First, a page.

Thanksgiving morning in BHFH kitchen

Thanksgiving morning in the BHFH kitchen

The bug hit Carol about 24 hours before it snagged me, a staggered staging that rendered our circumstances more workable than they might have been. By the time things subsided over the weekend, I was covering the dozen steps from bedside to SBDTH in seven seconds flat — an urgent journey that would not have accommodated dual racers in the hall.

Apart from the challenging logistics, I’d wondered what it might be like to be ill in the house. I’ve always hated getting sick on the road, away from the familiar accoutrements that can help ease the disruption, if not the discomfort, of digestive revolution. Continue reading

A light in the tunnel: Workday at the House

One of the most frequent questions we get about life at Beacon Hill Friends House is: Who does all the work? A few of the answers: The house has a paid staff of three: director, kitchen manager and residency manager. You just heard from Carol about the system of resident chore and dish crew obligations. The third piece is a command performance that happens twice a year: Workday.

light in tunntel

Designed as a way of getting the house in shape for approaching seasons, Workday requires the participation of all residents to install or remove storm windows, stash or put out the deck’s warm weather furniture and otherwise prepare this 200 year-old edifice for another Boston winter or summer.

But Workday is also the time for home improvements that will serve the house all year long. Among the more ambitious projects last Saturday: the first stage of creating a bike shed in the courtyard outside the kitchen. This involved hauling many wheelbarrows full of gravel from a pick-up truck out front through the narrow tunnel (pictured at left) to the courtyard. Team Earthworm extended a raised area at the end of the courtyard that will serve as a foundation for the shed when we build it in the spring. All of which will eliminate the need to haul bikes up and down the steep stone steps to the cellar. Continue reading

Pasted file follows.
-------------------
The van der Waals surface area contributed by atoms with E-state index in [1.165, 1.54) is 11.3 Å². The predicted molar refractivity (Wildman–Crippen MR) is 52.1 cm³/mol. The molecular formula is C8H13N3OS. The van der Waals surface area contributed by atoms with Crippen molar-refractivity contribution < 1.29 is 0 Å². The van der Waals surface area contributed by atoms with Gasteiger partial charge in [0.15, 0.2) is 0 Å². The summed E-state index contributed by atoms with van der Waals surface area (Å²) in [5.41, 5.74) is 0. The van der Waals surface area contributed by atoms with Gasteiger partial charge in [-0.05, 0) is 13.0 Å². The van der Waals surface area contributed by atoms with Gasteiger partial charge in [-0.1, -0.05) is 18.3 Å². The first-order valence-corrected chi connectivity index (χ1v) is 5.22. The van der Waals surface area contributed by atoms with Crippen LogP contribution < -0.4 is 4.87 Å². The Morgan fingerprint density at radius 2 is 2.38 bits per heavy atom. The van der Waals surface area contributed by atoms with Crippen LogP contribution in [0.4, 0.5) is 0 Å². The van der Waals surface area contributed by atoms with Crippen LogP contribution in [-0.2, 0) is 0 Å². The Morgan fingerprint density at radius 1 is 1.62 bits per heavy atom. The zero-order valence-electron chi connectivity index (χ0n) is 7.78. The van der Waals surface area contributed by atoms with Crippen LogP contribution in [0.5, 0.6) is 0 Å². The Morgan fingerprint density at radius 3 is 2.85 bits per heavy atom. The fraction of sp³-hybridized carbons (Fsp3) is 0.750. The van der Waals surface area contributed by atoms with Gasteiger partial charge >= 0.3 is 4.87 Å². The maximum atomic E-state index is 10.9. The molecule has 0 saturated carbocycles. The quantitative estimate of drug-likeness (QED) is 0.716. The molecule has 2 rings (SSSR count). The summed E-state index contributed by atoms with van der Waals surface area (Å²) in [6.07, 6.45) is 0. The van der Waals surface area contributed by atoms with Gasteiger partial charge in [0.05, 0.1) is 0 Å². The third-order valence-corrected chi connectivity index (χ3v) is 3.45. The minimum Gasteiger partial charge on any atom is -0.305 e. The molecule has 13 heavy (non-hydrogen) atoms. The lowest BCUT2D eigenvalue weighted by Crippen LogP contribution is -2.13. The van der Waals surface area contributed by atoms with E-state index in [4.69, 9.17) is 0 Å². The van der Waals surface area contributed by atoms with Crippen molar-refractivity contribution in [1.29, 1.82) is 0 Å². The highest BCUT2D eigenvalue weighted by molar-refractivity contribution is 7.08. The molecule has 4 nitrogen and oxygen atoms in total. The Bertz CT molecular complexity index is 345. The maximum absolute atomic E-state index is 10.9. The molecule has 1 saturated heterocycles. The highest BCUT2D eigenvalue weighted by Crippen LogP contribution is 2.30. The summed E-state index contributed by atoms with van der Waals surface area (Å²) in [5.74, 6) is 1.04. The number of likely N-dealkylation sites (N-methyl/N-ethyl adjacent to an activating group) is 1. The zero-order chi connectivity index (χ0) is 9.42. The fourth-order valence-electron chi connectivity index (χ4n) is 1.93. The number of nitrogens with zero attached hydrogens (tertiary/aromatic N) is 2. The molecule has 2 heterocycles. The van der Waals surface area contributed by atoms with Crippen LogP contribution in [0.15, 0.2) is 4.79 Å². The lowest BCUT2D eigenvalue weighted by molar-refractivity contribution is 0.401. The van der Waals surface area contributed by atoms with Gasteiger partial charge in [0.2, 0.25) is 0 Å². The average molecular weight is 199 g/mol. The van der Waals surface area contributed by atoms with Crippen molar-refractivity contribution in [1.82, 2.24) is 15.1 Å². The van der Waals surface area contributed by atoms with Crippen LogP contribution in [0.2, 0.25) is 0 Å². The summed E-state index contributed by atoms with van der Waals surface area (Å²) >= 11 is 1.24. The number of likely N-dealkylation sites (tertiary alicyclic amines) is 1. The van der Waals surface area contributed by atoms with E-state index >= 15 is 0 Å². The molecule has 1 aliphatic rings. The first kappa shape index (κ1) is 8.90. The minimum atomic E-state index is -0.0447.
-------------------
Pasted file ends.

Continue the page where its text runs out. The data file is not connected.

Scoping the hard work ahead on unity amid difference

In the wake of the Marathon bombings six months ago, I wondered what it would take for the popular sentiment of “we are all one Boston” to take root in reality.

We got part of the answer Wednesday night, as the third strike thrown by Koji Uehara threw the region into a virtual chorus of Big Papi’s “This is our bleeping city!”

Photo by Ben Sachs-Hamilton

Photo by Ben Sachs-Hamilton

It certainly threw the TV room at Beacon Hill Friends House into that mindset, with more than half the room making its way to the streets of Boston despite the midnight hour. The roar of the crowd drew me to Parkman Bandstand, where police officers on bicycles (and suited up in reflector jackets rather than riot gear) posed for photos with the crowd they were assigned to control. As one of the officers mentioned to a tipsy reveler who, at least by appearance, had nothing in common with the cop, “We’re all Sox fans tonight.”

Even the worst reported incident of vandalism, the destruction of a car on Boylston Street, ended well with a successful crowdfunding campaign to cover the owner’s insurance deductibles.

My walk in the park concluded a big day for me. It was my 65th birthday, and included another walk, this one with Carol to Faneuil Hall in hopes of getting a glimpse of President Obama. In town to defend his health care plan and apologize for its ragged online launch, the president’s appearance provided an excellent platform to consider the challenge of unity amid difference. Continue reading

100 Days: What’s working, what’s not, what’s changing

Several months into our year in this room, it’s time for a check-in. There’s no probationary period for new residents at Beacon Hill Friends House (no cracks, please, about how lucky that is for us).  But the time seems right to ask how it’s going.

There’s nothing like returning from a trip to provide a snapshot of how you’re feeling about the place you’re returning to. And our return from Vienna earlier this week prompted at least a couple of feelings about life at BHFH.

Walking into the kitchen, I found Kevin and his girlfriend, Christina, cooking up a storm. Several housies were hanging out around the table with the Sunday papers spread out before them. I got hugged and welcomed in ways that made me feel like belting out the theme song from Cheers, “Where everybody knows your name.”

washerHeading for our room, I passed through the laundry room and was confronted with a clever but disturbing creation decorating the washer. The alert that this critical appliance was “eating quarters” instead of washing clothes was not the best news for someone with a week’s worth of dirty laundry.

Appliances broke when we lived on our own, of course. The good news about broken appliances at BHFH: Arranging the repair is someone else’s responsibility. The bad news? Arranging the repair is someone else’s responsibility. Continue reading

How travel opens windows on the ways we live

Living in a 16 by 18 foot room is easier if you have the means to travel.

Susan Ager reminded me of that with a comment to a Facebook update I posted last week about connecting in Vienna with a friend from Boston.

Susan’s right, of course, and not just about the fun and freedom attached to hightailin’ it out of the country now and then.

It’s also about getting a glimpse of how differently people relate to their stuff, their space and the people around them.

One of my first eye-openers on this front came more than 30 years ago. Continue reading